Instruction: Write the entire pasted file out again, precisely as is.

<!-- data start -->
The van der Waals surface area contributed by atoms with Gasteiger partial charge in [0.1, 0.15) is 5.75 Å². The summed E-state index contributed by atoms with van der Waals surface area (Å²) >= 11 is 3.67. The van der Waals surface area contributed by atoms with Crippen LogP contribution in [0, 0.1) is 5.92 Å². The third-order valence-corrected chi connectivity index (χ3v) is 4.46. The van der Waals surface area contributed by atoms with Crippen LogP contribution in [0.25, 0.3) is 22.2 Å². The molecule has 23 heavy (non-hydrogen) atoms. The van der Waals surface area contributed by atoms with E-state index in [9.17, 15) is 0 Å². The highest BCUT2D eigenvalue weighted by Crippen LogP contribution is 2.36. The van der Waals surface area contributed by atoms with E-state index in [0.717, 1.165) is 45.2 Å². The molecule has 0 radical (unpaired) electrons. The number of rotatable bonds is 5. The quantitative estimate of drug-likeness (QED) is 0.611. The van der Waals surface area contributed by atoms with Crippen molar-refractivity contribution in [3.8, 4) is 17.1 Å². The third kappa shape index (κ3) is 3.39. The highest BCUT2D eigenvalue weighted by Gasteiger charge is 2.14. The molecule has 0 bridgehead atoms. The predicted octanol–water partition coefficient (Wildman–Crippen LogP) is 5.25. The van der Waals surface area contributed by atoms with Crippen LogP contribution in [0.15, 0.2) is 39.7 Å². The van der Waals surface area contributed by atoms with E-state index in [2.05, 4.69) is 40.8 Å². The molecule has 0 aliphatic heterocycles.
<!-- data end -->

The van der Waals surface area contributed by atoms with Gasteiger partial charge in [0.1, 0.15) is 5.75 Å². The summed E-state index contributed by atoms with van der Waals surface area (Å²) >= 11 is 3.67. The van der Waals surface area contributed by atoms with Crippen LogP contribution in [0, 0.1) is 5.92 Å². The third-order valence-corrected chi connectivity index (χ3v) is 4.46. The van der Waals surface area contributed by atoms with Crippen LogP contribution in [0.25, 0.3) is 22.2 Å². The molecule has 23 heavy (non-hydrogen) atoms. The van der Waals surface area contributed by atoms with E-state index in [9.17, 15) is 0 Å². The highest BCUT2D eigenvalue weighted by Crippen LogP contribution is 2.36. The van der Waals surface area contributed by atoms with E-state index in [0.717, 1.165) is 45.2 Å². The molecule has 0 radical (unpaired) electrons. The number of rotatable bonds is 5. The quantitative estimate of drug-likeness (QED) is 0.611. The van der Waals surface area contributed by atoms with Crippen molar-refractivity contribution in [3.8, 4) is 17.1 Å². The third kappa shape index (κ3) is 3.39. The highest BCUT2D eigenvalue weighted by Gasteiger charge is 2.14. The molecule has 0 bridgehead atoms. The predicted octanol–water partition coefficient (Wildman–Crippen LogP) is 5.25. The van der Waals surface area contributed by atoms with Crippen LogP contribution in [0.15, 0.2) is 39.7 Å². The van der Waals surface area contributed by atoms with E-state index in [2.05, 4.69) is 40.8 Å². The molecule has 0 aliphatic heterocycles.